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My New Life-Long Goal is to be Boring

“What did you do over the weekend?” someone would ask me. In the past, I remember answering that question by saying that I saw a new movie, went out for lunch, hung out with some friends, went on a hike and/or probably a bunch of other outgoing stuff which, at the time, seemed relatively mundane to me because that’s just what I did on a regular basis. I was so active, and I was always moving! Now, thanks to Multiple Sclerosis (MS), just the idea of doing any of that stuff seems utterly exhausting so I have very little (if any) interest in it.

I never wanted life to be boring

But I could literally just sit here and list examples of all the things that I used to do on a weekly basis that used to just be part of my typical routine because I always wanted to be doing something; I always wanted to have stuff to talk about. I didn’t want to be that boring guy who never did anything but sit around the house and watch TV, especially because I used to find that so boring! I was so go-go-go! I wanted to be the guy who was always out being social or going on some epic outdoor-adventure with friends. I just wanted to be active and always have something new to tell people about. I wanted my life to be exciting and I wanted it to be interesting; I did not want it to be boring.

After MS entered the picture

Well, I guess I technically got what I asked for. After I was diagnosed with MS, my life definitely became “exciting” – just not in the way I wanted. I also always had something new to tell people about, just not the kind of stuff people usually (I imagine) enjoy listening to. I guess I should have been more specific when asking life for something to keep me busy. Telling people how I spent my week in the hospital getting an infusion of Solu-Medrol is not exactly the kind of thing you feel proud to brag about, though I guess being able to pronounce (and define) “dysdiadochokinesia” (ooh, and surprisingly spell, go me?) is kind of cool because I just sound ever so smart. In your early 20s, telling all your friends that you were in the hospital because you crashed your motorcycle in some super crazy, adrenaline-fueled, off-roading race that left you with a totally gnarly scar might have seemed kind of cool, but frankly, telling people you were in the hospital again because of an illness is… not.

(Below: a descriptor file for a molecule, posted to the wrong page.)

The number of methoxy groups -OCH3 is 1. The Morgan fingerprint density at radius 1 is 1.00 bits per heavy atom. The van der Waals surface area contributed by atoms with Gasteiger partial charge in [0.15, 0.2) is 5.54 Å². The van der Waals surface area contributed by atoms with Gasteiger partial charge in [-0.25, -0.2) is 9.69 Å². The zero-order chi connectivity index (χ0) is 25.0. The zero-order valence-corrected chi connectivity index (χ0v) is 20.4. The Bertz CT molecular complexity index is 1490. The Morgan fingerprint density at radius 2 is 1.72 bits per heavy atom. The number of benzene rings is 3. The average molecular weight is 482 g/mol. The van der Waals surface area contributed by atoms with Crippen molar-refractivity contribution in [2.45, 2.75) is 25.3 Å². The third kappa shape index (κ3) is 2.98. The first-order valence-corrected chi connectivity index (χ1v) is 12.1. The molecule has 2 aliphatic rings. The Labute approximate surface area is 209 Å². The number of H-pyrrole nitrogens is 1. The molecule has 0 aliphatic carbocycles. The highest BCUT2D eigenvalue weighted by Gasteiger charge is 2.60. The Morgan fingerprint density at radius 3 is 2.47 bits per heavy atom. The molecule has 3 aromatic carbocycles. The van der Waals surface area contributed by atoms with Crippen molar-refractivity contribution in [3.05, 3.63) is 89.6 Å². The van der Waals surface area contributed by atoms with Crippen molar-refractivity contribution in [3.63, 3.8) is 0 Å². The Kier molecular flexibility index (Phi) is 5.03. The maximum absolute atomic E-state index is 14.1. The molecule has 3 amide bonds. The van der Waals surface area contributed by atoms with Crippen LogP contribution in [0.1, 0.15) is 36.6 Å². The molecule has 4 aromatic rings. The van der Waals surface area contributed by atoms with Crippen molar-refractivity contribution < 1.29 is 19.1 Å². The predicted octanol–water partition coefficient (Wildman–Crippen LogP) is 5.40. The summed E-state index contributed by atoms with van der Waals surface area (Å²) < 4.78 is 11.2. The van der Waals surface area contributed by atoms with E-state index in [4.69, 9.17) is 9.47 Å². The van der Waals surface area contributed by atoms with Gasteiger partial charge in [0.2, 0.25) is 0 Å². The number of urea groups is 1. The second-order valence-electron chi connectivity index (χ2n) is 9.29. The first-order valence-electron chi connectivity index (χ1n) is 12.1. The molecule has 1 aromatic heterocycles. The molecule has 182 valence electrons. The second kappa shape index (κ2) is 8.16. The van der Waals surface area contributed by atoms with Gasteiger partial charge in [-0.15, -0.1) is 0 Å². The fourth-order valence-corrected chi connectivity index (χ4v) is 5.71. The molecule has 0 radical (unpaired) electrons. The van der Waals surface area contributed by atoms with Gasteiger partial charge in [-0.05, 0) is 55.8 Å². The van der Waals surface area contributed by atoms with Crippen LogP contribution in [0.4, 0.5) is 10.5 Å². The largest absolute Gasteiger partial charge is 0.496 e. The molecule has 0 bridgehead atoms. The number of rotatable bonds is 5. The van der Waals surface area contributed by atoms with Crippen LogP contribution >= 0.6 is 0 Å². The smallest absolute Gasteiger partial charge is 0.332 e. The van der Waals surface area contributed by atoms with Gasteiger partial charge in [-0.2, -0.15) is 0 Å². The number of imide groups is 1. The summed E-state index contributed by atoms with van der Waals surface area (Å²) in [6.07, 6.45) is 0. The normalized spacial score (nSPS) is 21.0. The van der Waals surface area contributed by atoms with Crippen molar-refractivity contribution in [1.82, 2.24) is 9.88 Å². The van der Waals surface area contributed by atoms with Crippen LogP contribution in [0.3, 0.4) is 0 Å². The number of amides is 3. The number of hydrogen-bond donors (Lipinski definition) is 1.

Worn out by the “excitement” of MS

But I’m not like that anymore, by which I mean, constantly craving something to do. For the last 4 years or so, I have just been so worn out by the amount of “excitement” MS has brought into my daily life that sometimes it feels like all I do is dream about being able to do nothing; just go to bed early, sleep in so that I can finish that really weird dream without my alarm ripping me out of it, lie around the house, watch some Netflix, and eat only when I feel hungry (not when my alarm tells me I need to eat). I can hardly imagine a day where I am not constantly made aware of the time due to my many alarms telling me it’s time to wake up, time to take pills, time to eat, time to go to a doctor’s appointment, time to do labs, time to stretch, time to something-something-something. It’s always something and never something I want to do.

Stressed out about how I am feeling

And if I am not stressed out about my daily schedule I am probably stressed out about how I am feeling. Insomnia, fatigue, weird tremors, sound sensitivity, the occasional neuropathic pain that feels like a bolt of lightning just stabbed me on the side of my face, you know, normal stuff. It’s always something, and I am tired of it. I am tired of dealing with it and I am tired of talking about it. Maybe people found some of the weird neurological stuff that I was experiencing kind of interesting at first, but I am sure it got really old really quick because it seems like that is all I ever have to talk about when someone asks me about my week.

Being healthy enough to be boring

My new life-long goal is to be healthy enough to be boring. I just want that option on the table, you know? I don’t really care if people think I am exciting anymore, I just want to feel like I don’t always have something health-related to worry and stress about even if that means I am utterly boring. Is that asking for too much?

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Comments

  • LaurieB
    11 months ago

    I, too, look back at how busy my life was before MS. I was involved with my kids and all their interests. My husband was an active duty Marine. He took his company of Marines to Desert Storm and was gone for eight months. During that time, I was the contact person for all the families and the single lieutenants families. They were over eighty plus families that depended on me to get them through that horrible time. I must have done a good job because I had Marines hugging me when they got back. It was my husbands last deployment. He had to be away in the United States but my MS had not come out yet. I was able to travel and see him. After my MS came out, I had numerous people help me. I used to jokingly call a few Marines my bird dogs because they would make a path to get my wheelchair between tables at dinners. They were always looking out for me. A few years later, we were at public ceremony and I had a marines parents give me a large bunch of red and yellow long stemmed roses for being there for their son during a difficult time. I can look back and say my life was not boring and I’m trying to make it not boring now. I have been hospitalized a few times but I try to go through each time with a positive attitude. I do use Tegretol for the extreme jaw pain.